[ame="http://www.youtube.com/watch?v=iiiznDpoapQ"]Final Female Kata. Rika Usami of Japan. 21st WKF World Karate Championships Paris 2012 - YouTube[/ame]

    [ame="http://www.youtube.com/watch?v=XvSTtXmqxQA"]Heba Abdelrahman vs Hafsa Seyda :: WKF Female Kumite Final -68kg :: Belgrade 2010 - YouTube[/ame]

  10. Omicron

    Omicron is around.

    While I agree that popularity in the martial arts world is fleeting, there are a few unique aspects of BJJ's rise that are worth mentioning. First, as has been already pointed out, BJJ has arguably made better use of the internet than any other martial art. Part of this no doubt stems from the willingness to experiment and share information that sets BJJ apart from so many other styles. Having come to BJJ from a more traditional style, I found the difference to be like night and day. I actually remember being afraid to bring up certain things about my previous style in online discussions, for fear that I would be chastised for engaging in discussion that was too open, and therefore detrimental to my practice and my art. Whether it's due to an antiquated sense of traditional secrecy or just overcoming the inertia of having become firmly established in a pre-internet age, many older martial arts have been unable to fully capitalize on the opportunities offered online.

    Second, and perhaps more importantly, BJJ has opened people's eyes to the need for aliveness and resistance in training. BJJ's arrival on the scene and the willingness of its early practitioners to take on all comers to prove its effectiveness precipitated a paradigm shift in the martial arts community. Love them or hate them, the Gracies forced people to put up, or shut up. Sure, it had all been done before (judo is trained in a similarly alive fashion), but this time it was dressed up in slicker marketing. People say that BJJ should really stand for "basically just judo", and while that may not be too far from the truth at the level of basic techniques and training methodology, there are still significant differences, especially when it comes to capturing the hearts and minds of the internet generation.

    I suppose a distant third might be the fact that BJJ is mega-fun.

    Does this mean that BJJ will remain popular forever? Hardly. In fact, in the UFC, that early cradle of BJJ in America, more and more fighters use wrestling as their grappling base. Still, any art that comes into the limelight following BJJ will have to be conscious of the changes that it has made. The days of secret techniques behind closed dojo doors may be gone forever, and the age of transparent and equitable information sharing in the martial arts has begun.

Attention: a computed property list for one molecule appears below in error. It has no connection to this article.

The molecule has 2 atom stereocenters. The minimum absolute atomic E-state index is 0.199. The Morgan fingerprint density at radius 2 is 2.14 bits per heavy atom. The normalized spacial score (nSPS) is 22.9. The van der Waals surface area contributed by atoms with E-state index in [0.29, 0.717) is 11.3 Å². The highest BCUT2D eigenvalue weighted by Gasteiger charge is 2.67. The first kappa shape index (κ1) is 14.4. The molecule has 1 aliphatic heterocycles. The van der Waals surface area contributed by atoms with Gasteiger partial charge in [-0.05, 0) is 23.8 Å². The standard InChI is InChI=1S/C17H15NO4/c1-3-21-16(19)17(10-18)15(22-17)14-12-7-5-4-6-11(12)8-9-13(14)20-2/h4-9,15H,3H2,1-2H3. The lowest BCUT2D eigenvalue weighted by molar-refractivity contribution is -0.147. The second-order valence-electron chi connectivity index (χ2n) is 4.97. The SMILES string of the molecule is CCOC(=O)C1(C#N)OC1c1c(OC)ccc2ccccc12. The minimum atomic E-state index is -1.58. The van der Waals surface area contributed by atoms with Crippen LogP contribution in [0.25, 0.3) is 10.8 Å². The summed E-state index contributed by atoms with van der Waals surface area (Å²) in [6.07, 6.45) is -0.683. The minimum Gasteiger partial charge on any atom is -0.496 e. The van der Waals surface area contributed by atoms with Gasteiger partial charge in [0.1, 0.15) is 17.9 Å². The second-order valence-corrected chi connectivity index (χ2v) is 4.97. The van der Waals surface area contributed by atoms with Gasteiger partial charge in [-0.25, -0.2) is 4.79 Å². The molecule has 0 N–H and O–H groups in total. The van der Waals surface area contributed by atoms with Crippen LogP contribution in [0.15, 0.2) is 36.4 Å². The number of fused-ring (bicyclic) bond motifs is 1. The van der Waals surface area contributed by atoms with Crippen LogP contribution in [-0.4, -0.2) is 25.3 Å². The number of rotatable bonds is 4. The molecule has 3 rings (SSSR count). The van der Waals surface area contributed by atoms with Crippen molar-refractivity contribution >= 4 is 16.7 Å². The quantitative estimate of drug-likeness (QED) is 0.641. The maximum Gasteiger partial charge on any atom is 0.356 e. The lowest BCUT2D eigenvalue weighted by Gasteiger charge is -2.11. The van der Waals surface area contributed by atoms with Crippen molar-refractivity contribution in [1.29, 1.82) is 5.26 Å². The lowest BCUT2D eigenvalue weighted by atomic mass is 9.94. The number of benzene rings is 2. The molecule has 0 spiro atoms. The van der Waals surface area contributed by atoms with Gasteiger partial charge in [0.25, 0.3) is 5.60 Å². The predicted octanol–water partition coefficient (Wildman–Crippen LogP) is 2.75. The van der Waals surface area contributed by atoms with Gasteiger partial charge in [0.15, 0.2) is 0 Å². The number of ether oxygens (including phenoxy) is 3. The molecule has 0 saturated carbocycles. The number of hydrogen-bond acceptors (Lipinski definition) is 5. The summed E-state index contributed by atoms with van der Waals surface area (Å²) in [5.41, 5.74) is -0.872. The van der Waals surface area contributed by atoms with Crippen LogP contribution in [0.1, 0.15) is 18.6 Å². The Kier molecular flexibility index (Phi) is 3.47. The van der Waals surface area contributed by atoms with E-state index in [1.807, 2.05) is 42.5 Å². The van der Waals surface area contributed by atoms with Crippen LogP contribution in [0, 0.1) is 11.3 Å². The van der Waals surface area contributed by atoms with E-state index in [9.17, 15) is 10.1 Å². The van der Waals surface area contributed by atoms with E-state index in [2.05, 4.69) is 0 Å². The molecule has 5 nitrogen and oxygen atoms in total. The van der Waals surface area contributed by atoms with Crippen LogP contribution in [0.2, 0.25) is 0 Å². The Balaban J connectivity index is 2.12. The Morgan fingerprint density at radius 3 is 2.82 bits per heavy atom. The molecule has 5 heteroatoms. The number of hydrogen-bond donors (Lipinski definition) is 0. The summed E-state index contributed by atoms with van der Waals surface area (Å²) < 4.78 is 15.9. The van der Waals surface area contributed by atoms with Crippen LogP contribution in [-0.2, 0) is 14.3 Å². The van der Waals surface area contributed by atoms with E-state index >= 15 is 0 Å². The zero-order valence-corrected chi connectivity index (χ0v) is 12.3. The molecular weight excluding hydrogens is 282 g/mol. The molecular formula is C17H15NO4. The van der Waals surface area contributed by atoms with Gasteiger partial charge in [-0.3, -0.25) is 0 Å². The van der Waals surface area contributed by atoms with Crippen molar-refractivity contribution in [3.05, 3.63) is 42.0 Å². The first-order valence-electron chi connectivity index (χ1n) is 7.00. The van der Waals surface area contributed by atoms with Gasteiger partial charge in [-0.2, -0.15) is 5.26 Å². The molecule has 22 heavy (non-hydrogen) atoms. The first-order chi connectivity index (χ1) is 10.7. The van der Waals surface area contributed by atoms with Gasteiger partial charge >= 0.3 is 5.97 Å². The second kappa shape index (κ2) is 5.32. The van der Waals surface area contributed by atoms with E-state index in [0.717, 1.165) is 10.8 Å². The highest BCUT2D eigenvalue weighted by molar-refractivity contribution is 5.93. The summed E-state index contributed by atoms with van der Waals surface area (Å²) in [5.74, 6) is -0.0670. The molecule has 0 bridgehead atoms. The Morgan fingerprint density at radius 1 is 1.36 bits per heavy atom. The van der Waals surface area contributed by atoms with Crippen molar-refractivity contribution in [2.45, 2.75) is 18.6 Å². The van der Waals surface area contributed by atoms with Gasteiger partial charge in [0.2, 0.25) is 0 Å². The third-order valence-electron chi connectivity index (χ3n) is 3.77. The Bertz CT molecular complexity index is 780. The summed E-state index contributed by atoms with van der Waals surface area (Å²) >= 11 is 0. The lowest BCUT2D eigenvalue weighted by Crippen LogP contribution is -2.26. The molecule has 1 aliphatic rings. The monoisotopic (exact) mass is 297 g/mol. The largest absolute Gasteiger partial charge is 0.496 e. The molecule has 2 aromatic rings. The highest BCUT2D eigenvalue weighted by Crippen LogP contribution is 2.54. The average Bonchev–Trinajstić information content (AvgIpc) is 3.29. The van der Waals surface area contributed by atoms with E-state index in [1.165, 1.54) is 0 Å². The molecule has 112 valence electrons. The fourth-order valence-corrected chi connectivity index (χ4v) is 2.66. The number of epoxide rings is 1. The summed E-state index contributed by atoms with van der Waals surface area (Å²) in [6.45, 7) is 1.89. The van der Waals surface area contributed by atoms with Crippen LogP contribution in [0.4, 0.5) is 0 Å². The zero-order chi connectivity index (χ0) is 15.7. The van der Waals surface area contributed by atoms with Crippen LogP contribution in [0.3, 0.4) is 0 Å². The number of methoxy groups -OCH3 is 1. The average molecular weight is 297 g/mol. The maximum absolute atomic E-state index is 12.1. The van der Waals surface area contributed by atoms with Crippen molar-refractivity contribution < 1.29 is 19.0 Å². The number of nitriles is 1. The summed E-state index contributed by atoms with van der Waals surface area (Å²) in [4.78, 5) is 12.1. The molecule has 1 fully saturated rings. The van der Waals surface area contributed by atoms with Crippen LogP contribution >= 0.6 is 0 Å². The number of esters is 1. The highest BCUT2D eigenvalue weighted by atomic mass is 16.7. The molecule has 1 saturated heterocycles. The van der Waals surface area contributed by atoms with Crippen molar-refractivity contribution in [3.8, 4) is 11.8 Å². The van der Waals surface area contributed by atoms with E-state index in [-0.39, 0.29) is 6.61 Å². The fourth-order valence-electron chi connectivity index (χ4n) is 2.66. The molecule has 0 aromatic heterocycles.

Last edited: Mar 14, 2014
  11. Van Zandt

    Van Zandt Mr. High Kick

    I agree with all of your post except this bit. People were already well aware of the need decades earlier, beginning with Japanese full contact karate in the 60s and American kickboxing in the 70s. Hell, you could go as far as to say it existed in boxing for most of the 20th Century, but I think most people consider boxing separate from martial arts.
  12. m1k3jobs

    m1k3jobs Dudeist Priest

    What I like best about this trend is it bringing a focus back to wrestling, at least in the US. I grew up in the Pennsylvania which has always been a hot bed of wrestling much like Iowa and Oklahoma.

    Now you are seeing wrestling programs and clubs for kids all over the place. Heck, here in the Memphis area we now have at least 8 wrestling clubs, some of them are being supported by the local high schools as feeder programs.

    They have a ways to go but who knows someday you may see Tennessee or Mississippi wining a national championship.
    Last edited: Mar 14, 2014
  13. Omicron

    Omicron is around.

    I don't disagree. I did mention that judo had already established this training methodology (this being the judo forum, I thought it the most appropriate example). The emphasis in my statement should be on the "opened people's eyes" part. Yes, other arts had been doing it, but it took the forceful personality of the Gracies to bring the concept to the fore in popular martial arts consciousness.
  14. YouKnowWho

    YouKnowWho Valued Member

    "BJJ to be more popular than Judo by 2020"

    Most people don't like to be thrown on the ground 200 times daily. To train the ground game art is always easier than to train the throwing art. When your opponent throws you over his head, your tapping just won't stop his throwing.
  15. Omicron

    Omicron is around.

    Yep, I'd rather be sat on, choked, and twisted into funny shapes by sweaty guys in pyjamas than get tossed around all day.